Subconsciously has that led to more 'push/fold' scenarios?

I know that when I play 15 minute blind levels (once a week) it seems like an eternity, but this is nothing when compared to a proper live game.

Also the antes really kick in at level 15 on the new structure (1000 per player), making bold moves to steel that little more attractive earlier.

Just some random jottings, anyway.

6/19/2007 8:36 AM  
Blogger Gadzooks64 said...

Am I the only one that thinks it's wrong to set these tournaments up in such a way that the moment there's real money on the line (at the final table) coincides with the time when people are forced to take the most risks with hands?

I hate to see those WPT all-in-fest final tables. That's when the money in on the line and people are forced to push with crap hands.

Poker is gambling but I hate to see it degenerate to gamboling.

6/19/2007 9:20 AM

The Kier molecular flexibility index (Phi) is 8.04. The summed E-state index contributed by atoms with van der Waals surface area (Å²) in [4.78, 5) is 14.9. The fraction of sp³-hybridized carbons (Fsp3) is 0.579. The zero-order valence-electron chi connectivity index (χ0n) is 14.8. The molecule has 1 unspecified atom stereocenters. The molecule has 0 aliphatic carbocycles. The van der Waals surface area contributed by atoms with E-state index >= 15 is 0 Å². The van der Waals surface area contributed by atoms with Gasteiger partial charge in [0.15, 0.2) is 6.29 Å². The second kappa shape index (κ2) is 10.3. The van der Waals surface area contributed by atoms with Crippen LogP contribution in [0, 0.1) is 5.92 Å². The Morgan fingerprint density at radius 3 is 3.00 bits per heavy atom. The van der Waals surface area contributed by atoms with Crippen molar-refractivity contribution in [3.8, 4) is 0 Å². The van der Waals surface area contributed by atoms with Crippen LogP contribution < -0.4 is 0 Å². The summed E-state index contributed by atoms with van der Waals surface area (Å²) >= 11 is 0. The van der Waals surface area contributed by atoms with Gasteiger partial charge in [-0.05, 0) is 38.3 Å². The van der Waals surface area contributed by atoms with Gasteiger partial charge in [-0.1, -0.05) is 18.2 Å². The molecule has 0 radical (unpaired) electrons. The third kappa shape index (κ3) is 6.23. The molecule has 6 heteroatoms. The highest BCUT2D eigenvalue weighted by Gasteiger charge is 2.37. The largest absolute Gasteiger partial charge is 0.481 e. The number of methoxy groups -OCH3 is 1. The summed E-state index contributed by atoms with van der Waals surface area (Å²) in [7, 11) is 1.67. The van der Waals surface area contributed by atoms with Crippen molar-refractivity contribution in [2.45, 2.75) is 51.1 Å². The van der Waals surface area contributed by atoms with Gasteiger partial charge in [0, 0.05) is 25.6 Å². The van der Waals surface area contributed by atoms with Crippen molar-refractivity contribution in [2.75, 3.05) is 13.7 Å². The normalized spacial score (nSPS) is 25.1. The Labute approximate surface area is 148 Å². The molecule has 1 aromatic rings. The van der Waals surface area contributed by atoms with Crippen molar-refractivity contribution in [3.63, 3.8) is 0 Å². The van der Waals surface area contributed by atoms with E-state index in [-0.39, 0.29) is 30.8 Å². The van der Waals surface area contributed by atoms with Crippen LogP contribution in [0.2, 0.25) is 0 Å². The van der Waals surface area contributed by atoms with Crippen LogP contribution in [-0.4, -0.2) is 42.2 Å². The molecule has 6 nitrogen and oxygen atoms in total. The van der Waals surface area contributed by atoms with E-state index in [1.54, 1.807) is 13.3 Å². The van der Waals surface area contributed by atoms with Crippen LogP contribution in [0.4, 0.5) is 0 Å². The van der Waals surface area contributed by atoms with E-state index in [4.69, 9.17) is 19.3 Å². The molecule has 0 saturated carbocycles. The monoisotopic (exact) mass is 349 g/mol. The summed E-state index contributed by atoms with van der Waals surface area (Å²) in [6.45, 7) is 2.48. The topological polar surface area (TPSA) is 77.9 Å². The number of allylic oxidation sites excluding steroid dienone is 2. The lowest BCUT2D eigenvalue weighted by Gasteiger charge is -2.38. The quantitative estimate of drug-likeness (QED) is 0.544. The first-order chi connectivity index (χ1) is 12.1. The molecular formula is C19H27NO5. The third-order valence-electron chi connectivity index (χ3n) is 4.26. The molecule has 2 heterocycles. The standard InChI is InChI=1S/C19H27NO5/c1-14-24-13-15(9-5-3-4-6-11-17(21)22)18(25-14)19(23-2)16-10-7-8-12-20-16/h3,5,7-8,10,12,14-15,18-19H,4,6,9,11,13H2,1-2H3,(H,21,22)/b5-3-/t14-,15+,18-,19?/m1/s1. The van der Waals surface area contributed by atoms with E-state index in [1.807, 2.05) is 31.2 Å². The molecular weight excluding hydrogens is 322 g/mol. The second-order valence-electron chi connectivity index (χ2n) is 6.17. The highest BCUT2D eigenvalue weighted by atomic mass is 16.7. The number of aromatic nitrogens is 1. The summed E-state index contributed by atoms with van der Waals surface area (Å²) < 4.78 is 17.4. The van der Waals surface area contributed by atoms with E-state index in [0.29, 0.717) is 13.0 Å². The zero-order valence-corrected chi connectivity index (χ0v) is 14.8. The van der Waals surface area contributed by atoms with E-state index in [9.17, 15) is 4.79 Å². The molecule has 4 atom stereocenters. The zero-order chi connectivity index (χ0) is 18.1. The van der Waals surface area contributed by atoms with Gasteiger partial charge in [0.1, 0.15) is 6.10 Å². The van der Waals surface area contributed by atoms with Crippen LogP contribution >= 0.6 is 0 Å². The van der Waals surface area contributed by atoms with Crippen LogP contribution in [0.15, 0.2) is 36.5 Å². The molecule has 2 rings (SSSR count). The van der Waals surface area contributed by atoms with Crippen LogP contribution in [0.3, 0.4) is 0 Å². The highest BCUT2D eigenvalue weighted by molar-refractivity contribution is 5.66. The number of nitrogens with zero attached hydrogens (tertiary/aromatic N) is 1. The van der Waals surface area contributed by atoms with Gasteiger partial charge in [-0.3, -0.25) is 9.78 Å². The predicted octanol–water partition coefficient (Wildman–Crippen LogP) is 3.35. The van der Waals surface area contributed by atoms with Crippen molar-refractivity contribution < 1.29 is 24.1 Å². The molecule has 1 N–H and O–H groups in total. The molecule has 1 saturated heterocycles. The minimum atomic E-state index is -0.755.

Anonymous Spaceman said...

I'm there for every final table that's broadcast on The levels definitely move fast, but there's also still plenty of play. I'd say the majority of the tables I've watched have seen just as many moves made/bluffs caught/pots stolen as I've seen at longer final tables - all the things I associate with talking about how much play a structure gives those competing for the top prize. The good players are generally still winning bracelets (e.g. Phil Hellmuth, Allen Cunningham, Tom Schneider) or getting their shots at them (e.g. John Phan, Gavin Smith, Phil Ivey, Erik Cajelais, Jeff Lisandro, Humberto Brenes) and that's the way it was before. The donkeys are still winning their share, too, but that's the way it's been for several years now. Even with longer final table levels, the donkeys can always get lucky. That's just part of the game.

From my perch beside the final table, things pretty much look the same as ever. The one exception is that now people can have a nice meal and relax for the night (or just rest up for the next day's event) when they're done going for the bracelet. When you're in town for two months, planning to play all the time, the effect of extra R+R time after a final table can't be overstated.

6/20/2007 3:05 PM